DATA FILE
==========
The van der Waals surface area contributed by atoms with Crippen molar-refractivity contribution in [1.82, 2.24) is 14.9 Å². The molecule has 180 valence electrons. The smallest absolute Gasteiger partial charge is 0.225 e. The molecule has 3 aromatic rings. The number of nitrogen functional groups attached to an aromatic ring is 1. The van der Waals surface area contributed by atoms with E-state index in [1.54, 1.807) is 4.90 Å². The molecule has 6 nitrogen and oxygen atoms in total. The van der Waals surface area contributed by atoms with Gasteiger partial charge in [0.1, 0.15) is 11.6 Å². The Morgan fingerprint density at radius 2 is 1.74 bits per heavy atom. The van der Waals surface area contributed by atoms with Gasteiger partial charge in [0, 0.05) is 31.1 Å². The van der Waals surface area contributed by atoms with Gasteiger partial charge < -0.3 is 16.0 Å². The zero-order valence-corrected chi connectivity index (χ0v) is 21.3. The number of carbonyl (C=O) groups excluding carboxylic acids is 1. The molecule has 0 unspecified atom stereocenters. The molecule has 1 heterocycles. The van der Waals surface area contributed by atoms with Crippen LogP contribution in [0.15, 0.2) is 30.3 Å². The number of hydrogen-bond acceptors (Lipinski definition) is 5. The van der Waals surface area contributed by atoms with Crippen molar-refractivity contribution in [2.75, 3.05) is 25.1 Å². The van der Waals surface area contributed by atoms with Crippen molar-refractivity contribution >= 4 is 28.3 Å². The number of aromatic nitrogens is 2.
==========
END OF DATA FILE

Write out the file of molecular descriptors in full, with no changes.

The van der Waals surface area contributed by atoms with Crippen molar-refractivity contribution in [1.82, 2.24) is 14.9 Å². The molecule has 180 valence electrons. The smallest absolute Gasteiger partial charge is 0.225 e. The molecule has 3 aromatic rings. The number of nitrogen functional groups attached to an aromatic ring is 1. The van der Waals surface area contributed by atoms with E-state index in [1.54, 1.807) is 4.90 Å². The molecule has 6 nitrogen and oxygen atoms in total. The van der Waals surface area contributed by atoms with Gasteiger partial charge in [0.1, 0.15) is 11.6 Å². The Morgan fingerprint density at radius 2 is 1.74 bits per heavy atom. The van der Waals surface area contributed by atoms with Gasteiger partial charge in [0, 0.05) is 31.1 Å². The van der Waals surface area contributed by atoms with Gasteiger partial charge < -0.3 is 16.0 Å². The zero-order valence-corrected chi connectivity index (χ0v) is 21.3. The number of carbonyl (C=O) groups excluding carboxylic acids is 1. The molecule has 0 unspecified atom stereocenters. The molecule has 1 heterocycles. The van der Waals surface area contributed by atoms with Crippen LogP contribution in [0.15, 0.2) is 30.3 Å². The number of hydrogen-bond acceptors (Lipinski definition) is 5. The van der Waals surface area contributed by atoms with Crippen molar-refractivity contribution in [2.75, 3.05) is 25.1 Å². The van der Waals surface area contributed by atoms with Crippen molar-refractivity contribution >= 4 is 28.3 Å². The number of aromatic nitrogens is 2.